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Perspectives

How to address the inherent bias in algorithmic decision-making

Discover algorithm auditing

Algorithmic decision-making is amazing, but there is a catch. People create algorithms, and their biases can inadvertently influence the outcomes.

May 15, 2019

A blog post by James Guszcza, US chief data scientist, Deloitte Consulting LLP.

Based on the original article in Harvard Business Review.

Algorithmic decision-making is transforming the analytics landscape, and it is easy to see why. The potential advantages of using algorithms over an entire team of analysts are phenomenal:

  • Speed—Algorithms take seconds to run through data and deliver results, whereas analysts take months
  • Reliability—Algorithms are automated to pick up every data point, whereas analysts are prone to human error
  • Cost—Once set up, algorithms cost nearly nothing to run, whereas analysts cost thousands of dollars

Algorithmic decision-making is amazing, but there is a catch. People create algorithms, and people have biases that can unduly influence the outcome.

Inherent bias

A small detail that seems insignificant to an analyst who writes an algorithm could have a vast effect on the results generated by the equation. That effect then cascades down and grows exponentially as businesses and people make real-world decisions based on the algorithm’s results.

Consider this hypothetical scenario: An analyst did not consider the time of year a factor when creating an equation for mortgage loan approvals, but a deeper dive into the data indicates that mortgages entered into in November are more likely to default. Based on the analyst’s algorithm, a bank approves thousands of mortgage applications submitted in November, many of which could default and have a potentially devastating impact on the bank.

The biases that come into play in algorithm development are probably smaller, but like this example, their effect grows exponentially when businesses and people make decisions based on the algorithm’s results. There must be a way to address the inherent values and bias that affect algorithm development.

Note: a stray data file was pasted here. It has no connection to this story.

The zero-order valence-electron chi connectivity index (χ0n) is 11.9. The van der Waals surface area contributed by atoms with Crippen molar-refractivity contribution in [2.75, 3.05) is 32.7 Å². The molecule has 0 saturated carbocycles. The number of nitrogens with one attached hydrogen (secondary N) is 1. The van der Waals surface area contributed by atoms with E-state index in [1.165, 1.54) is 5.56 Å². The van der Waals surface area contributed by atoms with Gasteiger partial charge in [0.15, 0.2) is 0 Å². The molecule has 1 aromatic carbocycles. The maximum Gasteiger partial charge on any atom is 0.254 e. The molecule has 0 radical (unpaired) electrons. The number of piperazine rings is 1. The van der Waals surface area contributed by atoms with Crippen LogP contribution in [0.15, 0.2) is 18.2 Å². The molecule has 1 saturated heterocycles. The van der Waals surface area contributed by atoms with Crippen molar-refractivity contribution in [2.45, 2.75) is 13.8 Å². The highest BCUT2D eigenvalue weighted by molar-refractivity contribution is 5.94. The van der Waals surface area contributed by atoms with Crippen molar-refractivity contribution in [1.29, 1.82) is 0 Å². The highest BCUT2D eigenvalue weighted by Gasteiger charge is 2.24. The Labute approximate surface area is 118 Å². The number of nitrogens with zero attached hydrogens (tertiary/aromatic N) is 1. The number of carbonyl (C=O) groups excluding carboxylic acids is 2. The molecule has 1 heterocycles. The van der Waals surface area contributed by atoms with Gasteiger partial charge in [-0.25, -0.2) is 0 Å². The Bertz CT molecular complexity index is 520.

Can algorithms be audited?

In the article, “Why We Need to Audit Algorithms,” the authors suggest that independent auditors may be able to translate their skills at finding bias in financial records into recognizing bias in algorithms.1

Independent auditors are laser focused on searching for bias. Publicly traded companies in the United States hire auditors to examine their financial reports before filing them with the Securities and Exchange Commission. The auditors search every nook and dark spot in a company’s financial records to find hidden data, management bias, and over-valued assets. In fact, finding bias is central to the audit itself.

Here’s what “algorithm auditing” as a new service line might entail:

First, it should adopt a holistic perspective. Computer science and machine learning methods will be necessary, but likely not sufficient foundations for an algorithm auditing discipline. Strategic thinking, contextually informed professional judgment, communication, and the scientific method are also required.

As a result, algorithm auditing must be interdisciplinary to succeed. It should integrate professional skepticism with social science methodology and concepts from such fields as psychology, behavioral economics, human-centered design, and ethics. A social scientist asks not only, "How do I optimally model and use the patterns in this data?" but further asks, "Is this sample of data suitably representative of the underlying reality?" An ethicist might go further to ask a question such as: "Is the distribution based on today’s reality the appropriate one to use?"2

In the end, algorithmic decision-making is here to stay, so it is essential to find a way to address its shortcomings before they have serious implications for people, companies, and society as a whole.

End notes

James Guszcza, Iyad Rahwan, Will Bible, Manuel Cebrian, and Vic Katyal, “Why We Need to Audit Algorithms,” Harvard Business Review, November 28, 2018.
Ibid.

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